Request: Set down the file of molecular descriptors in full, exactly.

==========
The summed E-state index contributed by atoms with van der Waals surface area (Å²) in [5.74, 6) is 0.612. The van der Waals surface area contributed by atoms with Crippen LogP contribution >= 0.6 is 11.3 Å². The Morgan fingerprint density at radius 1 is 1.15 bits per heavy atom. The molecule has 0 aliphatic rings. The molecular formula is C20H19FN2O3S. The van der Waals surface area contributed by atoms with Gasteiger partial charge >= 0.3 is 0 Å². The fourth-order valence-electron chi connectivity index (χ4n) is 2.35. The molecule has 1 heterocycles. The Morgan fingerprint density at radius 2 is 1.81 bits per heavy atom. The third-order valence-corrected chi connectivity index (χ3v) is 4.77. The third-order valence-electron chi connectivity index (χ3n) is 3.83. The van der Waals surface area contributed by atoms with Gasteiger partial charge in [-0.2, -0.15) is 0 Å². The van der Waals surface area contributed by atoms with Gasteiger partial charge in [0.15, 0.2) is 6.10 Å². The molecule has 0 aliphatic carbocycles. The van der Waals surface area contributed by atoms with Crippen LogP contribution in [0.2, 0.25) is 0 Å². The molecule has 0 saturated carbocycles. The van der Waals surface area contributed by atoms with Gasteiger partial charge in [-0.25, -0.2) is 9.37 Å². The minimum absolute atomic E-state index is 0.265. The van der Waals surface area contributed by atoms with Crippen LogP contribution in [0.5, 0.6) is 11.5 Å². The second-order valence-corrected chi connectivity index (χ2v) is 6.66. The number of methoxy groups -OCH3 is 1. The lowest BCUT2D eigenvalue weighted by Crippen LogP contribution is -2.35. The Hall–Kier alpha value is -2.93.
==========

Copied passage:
The summed E-state index contributed by atoms with van der Waals surface area (Å²) in [5.74, 6) is 0.612. The van der Waals surface area contributed by atoms with Crippen LogP contribution >= 0.6 is 11.3 Å². The Morgan fingerprint density at radius 1 is 1.15 bits per heavy atom. The molecule has 0 aliphatic rings. The molecular formula is C20H19FN2O3S. The van der Waals surface area contributed by atoms with Gasteiger partial charge >= 0.3 is 0 Å². The fourth-order valence-electron chi connectivity index (χ4n) is 2.35. The molecule has 1 heterocycles. The Morgan fingerprint density at radius 2 is 1.81 bits per heavy atom. The third-order valence-corrected chi connectivity index (χ3v) is 4.77. The third-order valence-electron chi connectivity index (χ3n) is 3.83. The van der Waals surface area contributed by atoms with Gasteiger partial charge in [-0.2, -0.15) is 0 Å². The van der Waals surface area contributed by atoms with Gasteiger partial charge in [0.15, 0.2) is 6.10 Å². The molecule has 0 aliphatic carbocycles. The van der Waals surface area contributed by atoms with Crippen LogP contribution in [0.2, 0.25) is 0 Å². The molecule has 0 saturated carbocycles. The van der Waals surface area contributed by atoms with Gasteiger partial charge in [-0.25, -0.2) is 9.37 Å². The minimum absolute atomic E-state index is 0.265. The van der Waals surface area contributed by atoms with Crippen LogP contribution in [0.5, 0.6) is 11.5 Å². The second-order valence-corrected chi connectivity index (χ2v) is 6.66. The number of methoxy groups -OCH3 is 1. The lowest BCUT2D eigenvalue weighted by Crippen LogP contribution is -2.35. The Hall–Kier alpha value is -2.93.